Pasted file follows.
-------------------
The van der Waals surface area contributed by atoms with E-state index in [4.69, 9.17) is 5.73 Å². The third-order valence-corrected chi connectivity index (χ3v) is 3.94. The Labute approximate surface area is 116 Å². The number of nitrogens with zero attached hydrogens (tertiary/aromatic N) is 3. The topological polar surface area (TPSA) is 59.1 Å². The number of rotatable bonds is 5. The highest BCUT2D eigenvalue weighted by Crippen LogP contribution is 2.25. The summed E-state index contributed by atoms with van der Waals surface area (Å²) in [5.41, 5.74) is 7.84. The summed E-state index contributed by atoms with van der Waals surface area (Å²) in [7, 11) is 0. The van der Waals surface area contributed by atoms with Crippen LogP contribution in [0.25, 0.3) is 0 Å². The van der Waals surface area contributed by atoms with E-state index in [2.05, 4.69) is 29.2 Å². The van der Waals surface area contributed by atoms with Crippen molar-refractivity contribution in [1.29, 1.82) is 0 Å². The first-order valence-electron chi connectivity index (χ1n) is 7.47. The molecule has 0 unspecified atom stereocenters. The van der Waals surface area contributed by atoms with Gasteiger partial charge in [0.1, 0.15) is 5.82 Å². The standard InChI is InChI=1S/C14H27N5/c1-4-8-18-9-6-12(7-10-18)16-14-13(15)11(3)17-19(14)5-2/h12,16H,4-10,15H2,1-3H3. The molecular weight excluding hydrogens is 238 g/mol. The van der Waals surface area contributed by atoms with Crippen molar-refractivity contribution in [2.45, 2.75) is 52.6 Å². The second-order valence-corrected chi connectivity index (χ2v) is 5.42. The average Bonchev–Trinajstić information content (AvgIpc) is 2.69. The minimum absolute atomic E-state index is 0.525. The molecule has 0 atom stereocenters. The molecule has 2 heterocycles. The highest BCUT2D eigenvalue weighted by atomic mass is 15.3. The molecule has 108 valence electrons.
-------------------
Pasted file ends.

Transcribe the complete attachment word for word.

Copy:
The van der Waals surface area contributed by atoms with E-state index in [4.69, 9.17) is 5.73 Å². The third-order valence-corrected chi connectivity index (χ3v) is 3.94. The Labute approximate surface area is 116 Å². The number of nitrogens with zero attached hydrogens (tertiary/aromatic N) is 3. The topological polar surface area (TPSA) is 59.1 Å². The number of rotatable bonds is 5. The highest BCUT2D eigenvalue weighted by Crippen LogP contribution is 2.25. The summed E-state index contributed by atoms with van der Waals surface area (Å²) in [5.41, 5.74) is 7.84. The summed E-state index contributed by atoms with van der Waals surface area (Å²) in [7, 11) is 0. The van der Waals surface area contributed by atoms with Crippen LogP contribution in [0.25, 0.3) is 0 Å². The van der Waals surface area contributed by atoms with E-state index in [2.05, 4.69) is 29.2 Å². The van der Waals surface area contributed by atoms with Crippen molar-refractivity contribution in [1.29, 1.82) is 0 Å². The first-order valence-electron chi connectivity index (χ1n) is 7.47. The molecule has 0 unspecified atom stereocenters. The van der Waals surface area contributed by atoms with Gasteiger partial charge in [0.1, 0.15) is 5.82 Å². The standard InChI is InChI=1S/C14H27N5/c1-4-8-18-9-6-12(7-10-18)16-14-13(15)11(3)17-19(14)5-2/h12,16H,4-10,15H2,1-3H3. The molecular weight excluding hydrogens is 238 g/mol. The van der Waals surface area contributed by atoms with Crippen molar-refractivity contribution in [2.45, 2.75) is 52.6 Å². The second-order valence-corrected chi connectivity index (χ2v) is 5.42. The average Bonchev–Trinajstić information content (AvgIpc) is 2.69. The minimum absolute atomic E-state index is 0.525. The molecule has 0 atom stereocenters. The molecule has 2 heterocycles. The highest BCUT2D eigenvalue weighted by atomic mass is 15.3. The molecule has 108 valence electrons.